• Jennifer Pechar

    Jerry Moran

  • Jennie Guttery
  • Thomas Hemmer
  • Jon Hixson
  • Kelli Ludlum
  • Trevor Mckeeman
  • Travis Murphy
  • Kip Peterson
  • Tyler Wegmeyer

    Jim Ryun

  • Nathaniel Bennett
  • Rebecca Elmore
  • Mark Kelly
  • Daniel Schneider

    Todd Tiahrt

  • Bradley Ayers
  • Kevin Bruce
  • Amy Brusch
  • Jeff Kahrs
  • Matt Rowden
  • Sam Sackett
  • Matt Schlapp


  • American RadioWorks |
    (Photos: Franklin D. Roosevelt Presidential Library)

    The First Family of Radio

    When Franklin D. Roosevelt was elected president in 1932, he and first lady Eleanor Roosevelt both used the new medium of radio to reach into American homes like never before. They rallied the nation to combat the Great Depression and fight fascism. The Roosevelts forged an uncommonly personal relationship with the people. This documentary explores how FDR and ER's use of radio revolutionized the way Americans relate to the White House and its occupants.

    Recent Posts

    • 11.24.14

      Academic Fraud and College Athletics

      Last month the University of North Carolina at Chapel Hill released a report that showed evidence of nearly two decades of academic fraud perpetuated by the school’s Afro-American Studies Department. An investigation found certain professors and administrators had an unwritten policy of “propping up” student athletes. This week on the podcast, we look at academic fraud at colleges with high-stakes sports programs.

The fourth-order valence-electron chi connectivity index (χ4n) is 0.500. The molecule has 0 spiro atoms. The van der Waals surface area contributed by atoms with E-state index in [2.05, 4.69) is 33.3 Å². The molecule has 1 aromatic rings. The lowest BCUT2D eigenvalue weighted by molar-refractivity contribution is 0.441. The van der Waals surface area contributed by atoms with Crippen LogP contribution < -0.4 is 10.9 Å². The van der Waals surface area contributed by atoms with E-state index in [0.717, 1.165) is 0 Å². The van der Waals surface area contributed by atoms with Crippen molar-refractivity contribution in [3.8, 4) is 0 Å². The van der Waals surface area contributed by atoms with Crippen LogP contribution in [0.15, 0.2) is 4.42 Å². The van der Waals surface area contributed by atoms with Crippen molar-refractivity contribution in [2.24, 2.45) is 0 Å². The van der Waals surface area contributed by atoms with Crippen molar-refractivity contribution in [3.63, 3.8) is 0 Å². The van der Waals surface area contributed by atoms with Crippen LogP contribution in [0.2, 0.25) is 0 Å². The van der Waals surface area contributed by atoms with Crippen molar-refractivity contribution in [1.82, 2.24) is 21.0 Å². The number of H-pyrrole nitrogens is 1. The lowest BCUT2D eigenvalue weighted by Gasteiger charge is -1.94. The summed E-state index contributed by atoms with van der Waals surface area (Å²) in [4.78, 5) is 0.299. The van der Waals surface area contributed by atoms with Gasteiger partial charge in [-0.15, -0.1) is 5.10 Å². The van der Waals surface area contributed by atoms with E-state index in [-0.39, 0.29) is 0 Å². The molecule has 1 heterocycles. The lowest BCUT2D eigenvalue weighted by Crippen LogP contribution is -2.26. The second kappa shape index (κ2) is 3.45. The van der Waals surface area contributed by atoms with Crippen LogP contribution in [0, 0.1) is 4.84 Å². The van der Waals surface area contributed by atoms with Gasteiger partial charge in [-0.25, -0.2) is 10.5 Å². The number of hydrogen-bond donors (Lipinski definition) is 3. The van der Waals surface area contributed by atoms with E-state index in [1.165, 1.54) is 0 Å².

• 11.17.14

      The Utility of a PhD

      Humanities professors at colleges and universities are re-thinking what it means to offer a PhD. The old model is proving unsustainable. It takes an average nine years to get a doctorate, but less than 60 percent of PhDs are finding tenure-track teaching jobs. This week, we look at a new report recommending academics view doctoral programs in a new light.
    • 11.10.14

      Radio: FDR’s ‘Natural Gift’

      President Franklin D. Roosevelt was a radio natural. He spoke in a confident, informal way, using simple words and phrases that were easy to grasp.
    • 11.12.14

      The Roosevelts as a political team

      Eleanor and Franklin Roosevelt were not the first White House couple to act as political partners, but they were the first to do so in such a public fashion.